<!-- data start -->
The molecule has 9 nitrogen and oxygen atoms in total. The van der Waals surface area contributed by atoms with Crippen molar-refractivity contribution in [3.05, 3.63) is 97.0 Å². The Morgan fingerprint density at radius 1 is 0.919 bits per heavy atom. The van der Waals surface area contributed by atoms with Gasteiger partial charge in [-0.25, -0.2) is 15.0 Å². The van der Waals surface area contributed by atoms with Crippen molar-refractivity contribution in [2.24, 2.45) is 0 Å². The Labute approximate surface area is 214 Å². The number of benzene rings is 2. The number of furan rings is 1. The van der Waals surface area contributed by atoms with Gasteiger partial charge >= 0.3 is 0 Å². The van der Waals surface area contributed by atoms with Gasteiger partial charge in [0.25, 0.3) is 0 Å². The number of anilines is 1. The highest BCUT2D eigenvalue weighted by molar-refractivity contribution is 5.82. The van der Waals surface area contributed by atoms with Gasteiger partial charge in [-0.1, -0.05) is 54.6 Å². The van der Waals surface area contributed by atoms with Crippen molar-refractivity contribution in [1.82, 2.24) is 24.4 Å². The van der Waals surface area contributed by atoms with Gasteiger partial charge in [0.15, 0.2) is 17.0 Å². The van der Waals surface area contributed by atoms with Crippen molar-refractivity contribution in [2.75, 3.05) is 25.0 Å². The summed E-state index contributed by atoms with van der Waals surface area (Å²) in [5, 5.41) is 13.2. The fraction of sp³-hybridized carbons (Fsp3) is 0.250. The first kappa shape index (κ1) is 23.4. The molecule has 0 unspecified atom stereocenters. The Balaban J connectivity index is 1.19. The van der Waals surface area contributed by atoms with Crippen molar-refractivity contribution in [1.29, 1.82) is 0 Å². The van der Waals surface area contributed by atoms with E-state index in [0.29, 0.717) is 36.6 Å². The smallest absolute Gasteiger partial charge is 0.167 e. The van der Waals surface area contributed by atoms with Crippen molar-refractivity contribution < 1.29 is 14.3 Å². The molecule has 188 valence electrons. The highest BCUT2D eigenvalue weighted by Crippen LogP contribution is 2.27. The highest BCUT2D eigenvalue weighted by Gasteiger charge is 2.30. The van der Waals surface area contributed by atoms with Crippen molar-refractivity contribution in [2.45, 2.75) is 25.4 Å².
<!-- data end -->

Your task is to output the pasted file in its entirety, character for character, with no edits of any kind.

The molecule has 9 nitrogen and oxygen atoms in total. The van der Waals surface area contributed by atoms with Crippen molar-refractivity contribution in [3.05, 3.63) is 97.0 Å². The Morgan fingerprint density at radius 1 is 0.919 bits per heavy atom. The van der Waals surface area contributed by atoms with Gasteiger partial charge in [-0.25, -0.2) is 15.0 Å². The van der Waals surface area contributed by atoms with Crippen molar-refractivity contribution in [2.24, 2.45) is 0 Å². The Labute approximate surface area is 214 Å². The number of benzene rings is 2. The number of furan rings is 1. The van der Waals surface area contributed by atoms with Gasteiger partial charge >= 0.3 is 0 Å². The van der Waals surface area contributed by atoms with Gasteiger partial charge in [0.25, 0.3) is 0 Å². The number of anilines is 1. The highest BCUT2D eigenvalue weighted by molar-refractivity contribution is 5.82. The van der Waals surface area contributed by atoms with Gasteiger partial charge in [-0.1, -0.05) is 54.6 Å². The van der Waals surface area contributed by atoms with Crippen molar-refractivity contribution in [1.82, 2.24) is 24.4 Å². The van der Waals surface area contributed by atoms with Gasteiger partial charge in [0.15, 0.2) is 17.0 Å². The van der Waals surface area contributed by atoms with Crippen molar-refractivity contribution in [2.75, 3.05) is 25.0 Å². The summed E-state index contributed by atoms with van der Waals surface area (Å²) in [5, 5.41) is 13.2. The fraction of sp³-hybridized carbons (Fsp3) is 0.250. The first kappa shape index (κ1) is 23.4. The molecule has 0 unspecified atom stereocenters. The Balaban J connectivity index is 1.19. The van der Waals surface area contributed by atoms with Crippen molar-refractivity contribution in [1.29, 1.82) is 0 Å². The van der Waals surface area contributed by atoms with E-state index in [0.29, 0.717) is 36.6 Å². The smallest absolute Gasteiger partial charge is 0.167 e. The van der Waals surface area contributed by atoms with Crippen molar-refractivity contribution < 1.29 is 14.3 Å². The molecule has 188 valence electrons. The highest BCUT2D eigenvalue weighted by Crippen LogP contribution is 2.27. The highest BCUT2D eigenvalue weighted by Gasteiger charge is 2.30. The van der Waals surface area contributed by atoms with Crippen molar-refractivity contribution in [2.45, 2.75) is 25.4 Å².